The Lost Art of Conversation with Marc Maron

By Vanessa Butler

We talk with comedian Marc Maron about his highly acclaimed podcast, the art of conversation and his stand up career.

There’s a certain art to holding an interesting conversation in this day and age, an art which stand-up comedian Marc Maron sees as lost. With so many devices, deadlines and outlets weighing down our freedom and necessity to banter back and forth, it’s hard to sit down with someone and have a good hearty conversation without whipping out our iPhones to check Wikipedia to end an argument. According to the 2.75 million downloads a month of his award-winning podcast, WTF with Marc Maron, there are a lot of people that enjoy what he’s doing for the lost art of conversation.

We had our own chat with Maron over the phone yesterday to talk about WTF he’s up to lately. You seem busy, Marc. Between podcasting, touring, an impending TV show and your memoir that’s supposed to be out sometime next year, it’s hard to believe you would have any time to enjoy being on top.

Maron: Absolutely not, but I’m happy to be busy. My happiness is all relative to creating new stand-up. I’m finding that out more and more. I’m working with people on the TV show, we’re working on a second draft of the book now, and the podcast I love, I need it, but I really get squirrely when I get stale doing comedy so I’m constantly trying to work on new material and bits. So that’s ahead of everything right now, which makes me feel good and happy. You’re bringing your WTF show as well as a solo show to Just for Laughs this year, which you’ll be performing back to back. Is that something you prefer?

Maron: I have, I can, I do. It usually works pretty well. The good thing about it is I’ll do a solo show and then we get a little down time when they re-seat the room. I’m pretty amped up after an hour or so of stand-up. My brain is completely engaged, I’ve hopefully gotten some laughs for an hour, so when I sit down with the other guys and do the podcast I am warmed up! Your name is synonymous with your podcast now. Has that changed the way you think about stand-up?

Maron: Absolutely. The podcasting I do in my garage, the one-on-one interviews are all very deep, very intimate and very funny. The live shows are more like panels, for entertainment and spontaneity in front of a live audience. I’ve learned a lot about myself and about comedy by talking with all of these people in these ways. I’ve had a lot of cathartic life-changing moments during the podcast. Also, speaking my mind in a mic in my garage helps me develop a lot more material since I improvise all of those (WTF podcast conversations). I surprise myself with things I had not thought of or said before. It all kind of works together to make me a different performer and a different person: a better performer. So there has been material that has come straight from your podcast?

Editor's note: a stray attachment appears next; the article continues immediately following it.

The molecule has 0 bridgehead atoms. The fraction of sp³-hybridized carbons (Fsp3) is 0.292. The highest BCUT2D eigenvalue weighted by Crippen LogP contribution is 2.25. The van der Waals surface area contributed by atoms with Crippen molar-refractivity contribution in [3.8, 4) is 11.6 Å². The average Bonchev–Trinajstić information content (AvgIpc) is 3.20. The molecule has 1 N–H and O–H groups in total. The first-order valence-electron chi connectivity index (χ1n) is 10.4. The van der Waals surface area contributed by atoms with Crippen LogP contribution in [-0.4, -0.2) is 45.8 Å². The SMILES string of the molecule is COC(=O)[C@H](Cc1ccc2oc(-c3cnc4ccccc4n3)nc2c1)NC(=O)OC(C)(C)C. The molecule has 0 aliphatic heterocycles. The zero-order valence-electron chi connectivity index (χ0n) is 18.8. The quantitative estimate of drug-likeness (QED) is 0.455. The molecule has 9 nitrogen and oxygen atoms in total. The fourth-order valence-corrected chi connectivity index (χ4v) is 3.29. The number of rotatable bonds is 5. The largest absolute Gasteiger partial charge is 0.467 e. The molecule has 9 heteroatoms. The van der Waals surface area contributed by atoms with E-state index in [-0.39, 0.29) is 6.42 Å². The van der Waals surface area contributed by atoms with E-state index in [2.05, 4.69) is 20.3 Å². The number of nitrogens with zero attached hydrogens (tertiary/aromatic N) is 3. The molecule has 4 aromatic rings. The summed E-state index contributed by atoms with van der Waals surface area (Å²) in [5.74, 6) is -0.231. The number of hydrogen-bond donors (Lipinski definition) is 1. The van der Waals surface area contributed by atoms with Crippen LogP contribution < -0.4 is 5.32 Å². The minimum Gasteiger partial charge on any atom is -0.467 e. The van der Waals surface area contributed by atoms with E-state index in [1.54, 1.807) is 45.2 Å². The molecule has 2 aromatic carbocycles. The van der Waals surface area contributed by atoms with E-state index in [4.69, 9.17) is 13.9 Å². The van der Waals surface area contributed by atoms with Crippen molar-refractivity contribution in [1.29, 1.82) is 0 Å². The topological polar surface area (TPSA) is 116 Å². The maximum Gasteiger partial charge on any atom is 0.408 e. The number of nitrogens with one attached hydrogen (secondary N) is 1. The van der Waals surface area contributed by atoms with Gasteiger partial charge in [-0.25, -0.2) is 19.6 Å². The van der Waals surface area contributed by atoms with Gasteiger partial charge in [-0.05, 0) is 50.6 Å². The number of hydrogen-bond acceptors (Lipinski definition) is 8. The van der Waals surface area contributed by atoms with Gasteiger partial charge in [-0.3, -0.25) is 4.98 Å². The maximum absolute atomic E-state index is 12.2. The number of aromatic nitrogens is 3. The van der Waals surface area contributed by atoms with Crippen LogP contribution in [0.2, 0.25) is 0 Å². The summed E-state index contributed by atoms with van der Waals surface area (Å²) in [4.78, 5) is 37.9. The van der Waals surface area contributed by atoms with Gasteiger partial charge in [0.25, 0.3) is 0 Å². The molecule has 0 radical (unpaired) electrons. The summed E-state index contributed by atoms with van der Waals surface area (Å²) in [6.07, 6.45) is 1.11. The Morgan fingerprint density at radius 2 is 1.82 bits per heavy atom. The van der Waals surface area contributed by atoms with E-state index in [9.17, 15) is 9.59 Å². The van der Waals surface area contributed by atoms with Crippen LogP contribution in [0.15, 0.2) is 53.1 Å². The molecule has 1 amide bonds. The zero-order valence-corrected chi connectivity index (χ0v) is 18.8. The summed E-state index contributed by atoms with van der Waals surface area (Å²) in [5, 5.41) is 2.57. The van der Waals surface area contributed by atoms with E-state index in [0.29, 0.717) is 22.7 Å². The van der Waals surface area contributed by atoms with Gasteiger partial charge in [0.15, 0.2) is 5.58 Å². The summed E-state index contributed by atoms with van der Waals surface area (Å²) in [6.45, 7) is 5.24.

Maron: There are definitely things that I’ve found in my monologue and in my interviews that are initially improvised. I tell the story speaking to the ether or to the walls here in my garage, and I think to myself, “Wow. Maybe I can build that out into a piece.” It’s very different content, building something into a bit with speech and with laughs and building it in front of people; it’s very different than talking. Have there been any conversations on WTF that were a challenge to do?

Maron: All of them are a matter of feeling out who I’m talking to and seeing where the conversation is going and how deep it’s going to go. Are we just going to be funny? When do I shut up? How do I move this along? Where do I know the limits of someone’s willingness to talk about something? They’re all challenging on that level, but the best thing that can happen is that all of those questions that go through my head fade away and it just becomes a conversation. I don’t really look at them as interviews, I think of them as conversations. If they become very organic it’s the best. Do you think that having so many outlets of social media accessible to everyone is hurting or helping comedy?